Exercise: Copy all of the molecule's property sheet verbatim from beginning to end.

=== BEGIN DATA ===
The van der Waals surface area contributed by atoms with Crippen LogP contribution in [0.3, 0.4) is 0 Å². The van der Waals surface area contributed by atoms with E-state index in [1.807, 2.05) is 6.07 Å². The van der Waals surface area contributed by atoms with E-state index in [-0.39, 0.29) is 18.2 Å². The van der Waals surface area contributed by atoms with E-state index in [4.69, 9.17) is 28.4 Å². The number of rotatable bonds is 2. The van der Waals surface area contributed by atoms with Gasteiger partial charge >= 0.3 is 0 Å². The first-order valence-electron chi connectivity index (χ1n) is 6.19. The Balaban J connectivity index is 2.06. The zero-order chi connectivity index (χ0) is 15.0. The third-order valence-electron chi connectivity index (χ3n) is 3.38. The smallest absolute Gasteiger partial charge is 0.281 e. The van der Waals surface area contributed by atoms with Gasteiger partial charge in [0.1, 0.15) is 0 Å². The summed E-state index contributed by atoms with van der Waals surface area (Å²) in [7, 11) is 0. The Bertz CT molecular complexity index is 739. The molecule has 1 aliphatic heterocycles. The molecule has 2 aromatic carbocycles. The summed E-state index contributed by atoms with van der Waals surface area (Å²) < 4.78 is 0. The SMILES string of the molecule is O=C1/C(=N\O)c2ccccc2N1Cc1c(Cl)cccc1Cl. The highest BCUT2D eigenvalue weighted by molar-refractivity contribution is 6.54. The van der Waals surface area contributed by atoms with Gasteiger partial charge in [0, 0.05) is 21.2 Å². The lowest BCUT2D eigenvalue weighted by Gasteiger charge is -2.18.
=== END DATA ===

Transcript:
The van der Waals surface area contributed by atoms with Crippen LogP contribution in [0.3, 0.4) is 0 Å². The van der Waals surface area contributed by atoms with E-state index in [1.807, 2.05) is 6.07 Å². The van der Waals surface area contributed by atoms with E-state index in [-0.39, 0.29) is 18.2 Å². The van der Waals surface area contributed by atoms with E-state index in [4.69, 9.17) is 28.4 Å². The number of rotatable bonds is 2. The van der Waals surface area contributed by atoms with Gasteiger partial charge >= 0.3 is 0 Å². The first-order valence-electron chi connectivity index (χ1n) is 6.19. The Balaban J connectivity index is 2.06. The zero-order chi connectivity index (χ0) is 15.0. The third-order valence-electron chi connectivity index (χ3n) is 3.38. The smallest absolute Gasteiger partial charge is 0.281 e. The van der Waals surface area contributed by atoms with Gasteiger partial charge in [0.1, 0.15) is 0 Å². The summed E-state index contributed by atoms with van der Waals surface area (Å²) in [7, 11) is 0. The Bertz CT molecular complexity index is 739. The molecule has 1 aliphatic heterocycles. The molecule has 2 aromatic carbocycles. The summed E-state index contributed by atoms with van der Waals surface area (Å²) < 4.78 is 0. The SMILES string of the molecule is O=C1/C(=N\O)c2ccccc2N1Cc1c(Cl)cccc1Cl. The highest BCUT2D eigenvalue weighted by molar-refractivity contribution is 6.54. The van der Waals surface area contributed by atoms with Gasteiger partial charge in [0, 0.05) is 21.2 Å². The lowest BCUT2D eigenvalue weighted by Gasteiger charge is -2.18.